Por outro lado, a possibilidade de eleição de Fernando Gabeira pode ser uma oportuna retomada de um pragmatismo que não se vê desde o boom do Estado da Guanabara. Não falo por salvacionismo, nem Gabeira seria um bonaparte. Falo porque ele pode criar uma nova vertente política, cortando caminhos pela imaginação, pela criatividade e pelo nível intelectual e contemporâneo que ele representa. Mudança de rumos, mudança: quase um Obama carioca.

Quem pode atrapalhar Gabeira? Homens e mulheres de bem, como Chico Alencar, Jandira, Eduardo Paes, que pensam ainda em termos legítimos (sem dúvida) mas também sem possibilidade alguma de vitória.

Eles teriam de entender e se coligar com o único que tem uma chance de vencer o populismo psicótico (sou um romântico). Entender que o Rio não é uma cidade a mais à espera de uma eleição. Somos uma calamidade urgente que tem de ser assumida, como o desmatamento da Amazônia ou a seca no Nordeste.

Alexander Calder!

Alexander Calder, Romulus and Remus, 1928. Wire and wood, 30 1/2 x 124 1/2 x 26 inches. Solomon R. Guggenheim Museum. 65.1738. © 2007 Calder Foundation, New York/Artists Rights Society (ARS), New York.

quarta-feira, 5 de março de 2008

Star Trek -- Enterprise theme song: "Faith of the Heart"

OK, so now you know I'm a Trekkie.

One-minute version above.

If anyone knows where I can find the high-def 4-minute version (old copy taken down at youtube), please send me a message or make a comment here with the link -- I really miss it!  Thanks!

"Faith of the Heart"

It's been a long road,
To get from there to here.
It's been a long time,
but my time is finally here.

And I can feel a change
in the wind right now.
Nothing's in my way.
And they're not gonna
hold me down no more.
No they're not gonna hold me down.

'Cause I've got faith of the heart.
I'm going where my heart
will take me.
I've got faith to believe.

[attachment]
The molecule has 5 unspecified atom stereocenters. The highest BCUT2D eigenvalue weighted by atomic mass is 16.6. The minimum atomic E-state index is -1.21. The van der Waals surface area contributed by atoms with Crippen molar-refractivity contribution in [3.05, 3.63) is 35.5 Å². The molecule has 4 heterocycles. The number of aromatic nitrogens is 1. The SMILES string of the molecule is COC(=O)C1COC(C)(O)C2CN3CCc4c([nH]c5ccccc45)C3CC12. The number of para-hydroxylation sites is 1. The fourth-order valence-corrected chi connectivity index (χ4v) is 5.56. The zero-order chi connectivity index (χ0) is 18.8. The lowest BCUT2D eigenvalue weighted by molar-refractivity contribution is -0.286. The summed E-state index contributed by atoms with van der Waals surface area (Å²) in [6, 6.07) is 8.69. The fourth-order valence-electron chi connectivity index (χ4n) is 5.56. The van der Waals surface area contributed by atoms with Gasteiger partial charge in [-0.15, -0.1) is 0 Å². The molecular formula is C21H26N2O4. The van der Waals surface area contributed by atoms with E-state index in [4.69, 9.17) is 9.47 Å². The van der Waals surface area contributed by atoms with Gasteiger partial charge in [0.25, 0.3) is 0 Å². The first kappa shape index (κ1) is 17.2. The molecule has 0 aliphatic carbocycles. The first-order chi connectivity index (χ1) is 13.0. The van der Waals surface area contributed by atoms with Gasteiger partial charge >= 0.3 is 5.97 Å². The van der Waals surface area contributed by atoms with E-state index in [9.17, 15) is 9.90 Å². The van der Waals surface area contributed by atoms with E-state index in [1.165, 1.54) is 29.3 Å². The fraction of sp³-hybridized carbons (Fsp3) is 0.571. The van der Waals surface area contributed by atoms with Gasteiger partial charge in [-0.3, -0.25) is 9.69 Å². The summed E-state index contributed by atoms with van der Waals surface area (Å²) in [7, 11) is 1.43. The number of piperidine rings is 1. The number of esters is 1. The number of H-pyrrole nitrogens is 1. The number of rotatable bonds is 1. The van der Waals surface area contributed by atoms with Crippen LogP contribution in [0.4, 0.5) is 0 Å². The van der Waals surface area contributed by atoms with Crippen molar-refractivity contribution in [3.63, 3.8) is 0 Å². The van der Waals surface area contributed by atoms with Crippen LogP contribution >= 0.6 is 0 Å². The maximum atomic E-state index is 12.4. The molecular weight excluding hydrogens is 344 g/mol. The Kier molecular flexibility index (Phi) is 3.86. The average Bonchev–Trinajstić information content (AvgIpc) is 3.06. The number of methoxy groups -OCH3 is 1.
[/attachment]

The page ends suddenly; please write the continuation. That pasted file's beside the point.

I can do anything.
I've got strength of the soul.
And no one's going to bend
or break me.
I can reach any star.
I've got faith,
I've got faith,
Faith of the heart.

It's been a long night,
Trying to find my way.
Been thru the darkness,
Now I finally have my day.

And I will see my dream
come alive at last.
I will touch the sky.
And they're not gonna hold
me down no more.
No they're not gonna change
my mind.

'Cause I've got faith of the heart.
I'm going where my heart
will take me.
I've got faith to believe.
I can do anything.
I've got strength of the soul.
And no one's going to bend
or break me.
I can reach any star.
I've got faith,
Faith of the heart.

I know the wind's so cold,
I've seen the darkest days.
But now the winds I feel,
Are only winds of change.
I've been thru the fire,
And I've been thru the rain,
But I'll be fine.

'Cause I've got faith of the heart.
I'm going where my heart
will take me.
I've got faith to believe.
I can do anything.
I've got strength of the soul.
And no one's going to bend
or break me.
I can reach any star.
'Cause I've got faith,
'Cause I've got faith,
Faith of the heart...

Faith of the heart.
I'm going where my heart
will take me.
I've got faith to believe.
And no one's going to bend
or break me.
I can reach any star.
'Cause I've got faith,
'Cause I've got faith,
Faith of the heart...